Representatives Bobby Scott (D-VA), John Conyers (D-MI), and 20 other Members of Congress signed and sent a letter to President Obama this week asking him to create a special board to consider clemency requests from federal prisoners still serving crack cocaine sentences based on the now-discredited 100-to-1 ratio. As you'll remember, that unsupportable ratio between crack and powder cocaine sentences was changed to 18-to-1 with the passage of the Fair Sentencing Act in 2010.
From Rep. Scott's website:
The FSA was signed into law by President Obama on August 3, 2010. It reduced the infamous sentencing ratio between crack cocaine and powder cocaine from 100 to 1 to 18 to 1. Congressmen Scott and Conyers, along with other signatories to the letter, had worked for more than 17 years to eliminate this clearly unwarranted sentencing disparity and were instrumental in the 18 to 1 compromise enacted in the FSA. In forwarding the letter to the President, Congressmen Scott and Conyers stated the following:
"Scientific studies and experiences over time revealed that there are no significant differences between cocaine in the crack form, which is generally smoked, and the powder form, which is generally inhaled. Yet, prior to enactment of the FSA, the mandatory minimum penalty for 5 grams of crack was 5 years whereas 500 grams of powder cocaine were required for a 5 year sentence. While we worked for, and continue to work for, elimination in its entirety of the sentencing disparity between crack and powder, the reduction from 100 to 1 to 18 to 1 is a good step toward that goal. With the strong national consensus, including within the Legislative, Executive and Judiciary branches of the federal government, that the 100 to 1 sentencing ratio is unfair to crack defendants, it is unconscionable that we still have people serving mandatory sentences under the 100 to 1 ratio. Therefore, we are calling upon President Obama to exercise his constitutional clemency authority to right this wrong by setting up a process for according those whose sentence length is based on a mandatory sentence for a crack violation, a reduction equivalent to an application of the FSA 18 to 1 reduction.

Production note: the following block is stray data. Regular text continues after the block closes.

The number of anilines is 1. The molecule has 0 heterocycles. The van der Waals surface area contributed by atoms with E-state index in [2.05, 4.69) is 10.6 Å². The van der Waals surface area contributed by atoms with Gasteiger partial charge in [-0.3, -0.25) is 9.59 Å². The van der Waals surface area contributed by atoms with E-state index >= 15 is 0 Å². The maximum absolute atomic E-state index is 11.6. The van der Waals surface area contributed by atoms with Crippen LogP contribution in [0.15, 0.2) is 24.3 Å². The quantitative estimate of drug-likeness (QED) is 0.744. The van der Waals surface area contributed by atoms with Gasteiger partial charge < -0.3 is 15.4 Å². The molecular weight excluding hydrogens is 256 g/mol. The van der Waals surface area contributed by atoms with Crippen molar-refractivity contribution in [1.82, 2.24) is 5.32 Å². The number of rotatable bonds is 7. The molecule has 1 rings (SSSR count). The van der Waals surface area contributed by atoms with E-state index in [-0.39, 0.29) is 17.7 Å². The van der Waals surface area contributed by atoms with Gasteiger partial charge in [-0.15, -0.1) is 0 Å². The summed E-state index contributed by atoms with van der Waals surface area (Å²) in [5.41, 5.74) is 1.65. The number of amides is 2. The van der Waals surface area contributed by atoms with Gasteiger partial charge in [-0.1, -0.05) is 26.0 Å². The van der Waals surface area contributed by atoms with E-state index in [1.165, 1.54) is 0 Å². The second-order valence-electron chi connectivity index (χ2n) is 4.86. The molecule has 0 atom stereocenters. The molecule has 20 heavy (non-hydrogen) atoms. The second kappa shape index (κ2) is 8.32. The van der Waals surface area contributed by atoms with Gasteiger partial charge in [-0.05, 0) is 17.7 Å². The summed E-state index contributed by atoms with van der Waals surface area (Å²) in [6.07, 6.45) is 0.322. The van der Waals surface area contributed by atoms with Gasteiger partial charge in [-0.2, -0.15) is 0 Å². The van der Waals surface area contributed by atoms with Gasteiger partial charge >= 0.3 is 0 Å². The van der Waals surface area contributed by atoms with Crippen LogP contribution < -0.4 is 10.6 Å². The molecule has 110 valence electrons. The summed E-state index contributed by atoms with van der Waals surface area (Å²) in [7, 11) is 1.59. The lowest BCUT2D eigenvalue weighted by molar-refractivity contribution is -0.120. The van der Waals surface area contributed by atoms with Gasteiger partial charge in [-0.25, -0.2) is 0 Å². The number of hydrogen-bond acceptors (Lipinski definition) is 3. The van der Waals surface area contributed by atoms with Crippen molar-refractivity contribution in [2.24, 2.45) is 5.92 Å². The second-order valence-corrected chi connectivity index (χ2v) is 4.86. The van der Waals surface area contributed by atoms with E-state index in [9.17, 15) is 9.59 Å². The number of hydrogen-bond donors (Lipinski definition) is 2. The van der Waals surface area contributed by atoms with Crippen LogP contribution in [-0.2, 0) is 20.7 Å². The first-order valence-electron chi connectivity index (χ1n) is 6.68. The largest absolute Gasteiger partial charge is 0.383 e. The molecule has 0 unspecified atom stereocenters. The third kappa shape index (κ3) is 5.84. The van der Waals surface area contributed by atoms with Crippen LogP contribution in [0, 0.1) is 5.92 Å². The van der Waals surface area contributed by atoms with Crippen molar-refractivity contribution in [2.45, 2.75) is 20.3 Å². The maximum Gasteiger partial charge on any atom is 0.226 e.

"This is the fair action for the President, whose strong support of the FSA greatly assisted its passage in the Congress. In the past, systemic clemency has been used to address injustices for which there was a similarly strong national consensus. For instance, President Gerald Ford established a commission to make recommendations to him on clemency for those imprisoned or subject to imprisonment for draft dodging during the Vietnam War era. Without the President's intervention through his clemency authority, men and women will continue to be held accountable to unfair sentences, some involving life imprisonment for non-violent crimes that resulted from romantic or familial relationships with other offenders, such as the so-called 'girlfriend problem' where the defendant was a bit player in the boyfriend's drug offense. It is appropriate and necessary for the President to close this gap in fairness in the application of our drug laws."FAMM applauds Representatives Scott and Conyers and the other Members who signed this important call to eliminate the last vestiges of one of the most unfair, racially discriminatory sentencing policies in American history. A clemency board would be a fair, impartial, and effective way to correct the remaining injustices of the 100-to-1 ratio, while also preserving public safety. We hope the President responds with action.